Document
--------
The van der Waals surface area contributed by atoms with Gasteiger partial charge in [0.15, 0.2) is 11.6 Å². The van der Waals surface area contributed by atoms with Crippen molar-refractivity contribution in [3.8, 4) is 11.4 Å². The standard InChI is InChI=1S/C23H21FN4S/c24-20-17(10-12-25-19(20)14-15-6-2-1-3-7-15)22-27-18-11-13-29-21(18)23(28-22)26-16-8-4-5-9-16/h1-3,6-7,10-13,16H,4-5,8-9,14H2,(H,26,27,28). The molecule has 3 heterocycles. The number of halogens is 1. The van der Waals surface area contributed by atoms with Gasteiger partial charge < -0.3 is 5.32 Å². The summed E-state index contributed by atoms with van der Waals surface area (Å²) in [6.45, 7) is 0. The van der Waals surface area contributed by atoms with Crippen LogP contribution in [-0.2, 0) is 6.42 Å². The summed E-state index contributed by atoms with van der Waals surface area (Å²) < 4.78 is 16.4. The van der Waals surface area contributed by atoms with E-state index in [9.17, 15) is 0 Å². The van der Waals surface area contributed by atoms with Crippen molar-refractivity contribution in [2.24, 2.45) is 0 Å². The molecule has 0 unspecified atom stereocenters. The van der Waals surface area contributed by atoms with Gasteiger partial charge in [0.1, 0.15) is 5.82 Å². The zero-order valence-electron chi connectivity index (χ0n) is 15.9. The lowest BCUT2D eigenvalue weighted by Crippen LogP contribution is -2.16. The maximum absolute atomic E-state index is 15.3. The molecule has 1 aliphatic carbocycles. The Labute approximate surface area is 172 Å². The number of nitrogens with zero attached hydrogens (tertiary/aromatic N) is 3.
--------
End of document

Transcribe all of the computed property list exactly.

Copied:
The van der Waals surface area contributed by atoms with Gasteiger partial charge in [0.15, 0.2) is 11.6 Å². The van der Waals surface area contributed by atoms with Crippen molar-refractivity contribution in [3.8, 4) is 11.4 Å². The standard InChI is InChI=1S/C23H21FN4S/c24-20-17(10-12-25-19(20)14-15-6-2-1-3-7-15)22-27-18-11-13-29-21(18)23(28-22)26-16-8-4-5-9-16/h1-3,6-7,10-13,16H,4-5,8-9,14H2,(H,26,27,28). The molecule has 3 heterocycles. The number of halogens is 1. The van der Waals surface area contributed by atoms with Gasteiger partial charge < -0.3 is 5.32 Å². The summed E-state index contributed by atoms with van der Waals surface area (Å²) in [6.45, 7) is 0. The van der Waals surface area contributed by atoms with Crippen LogP contribution in [-0.2, 0) is 6.42 Å². The summed E-state index contributed by atoms with van der Waals surface area (Å²) < 4.78 is 16.4. The van der Waals surface area contributed by atoms with E-state index in [9.17, 15) is 0 Å². The van der Waals surface area contributed by atoms with Crippen molar-refractivity contribution in [2.24, 2.45) is 0 Å². The molecule has 0 unspecified atom stereocenters. The van der Waals surface area contributed by atoms with Gasteiger partial charge in [0.1, 0.15) is 5.82 Å². The zero-order valence-electron chi connectivity index (χ0n) is 15.9. The lowest BCUT2D eigenvalue weighted by Crippen LogP contribution is -2.16. The maximum absolute atomic E-state index is 15.3. The molecule has 1 aliphatic carbocycles. The Labute approximate surface area is 172 Å². The number of nitrogens with zero attached hydrogens (tertiary/aromatic N) is 3.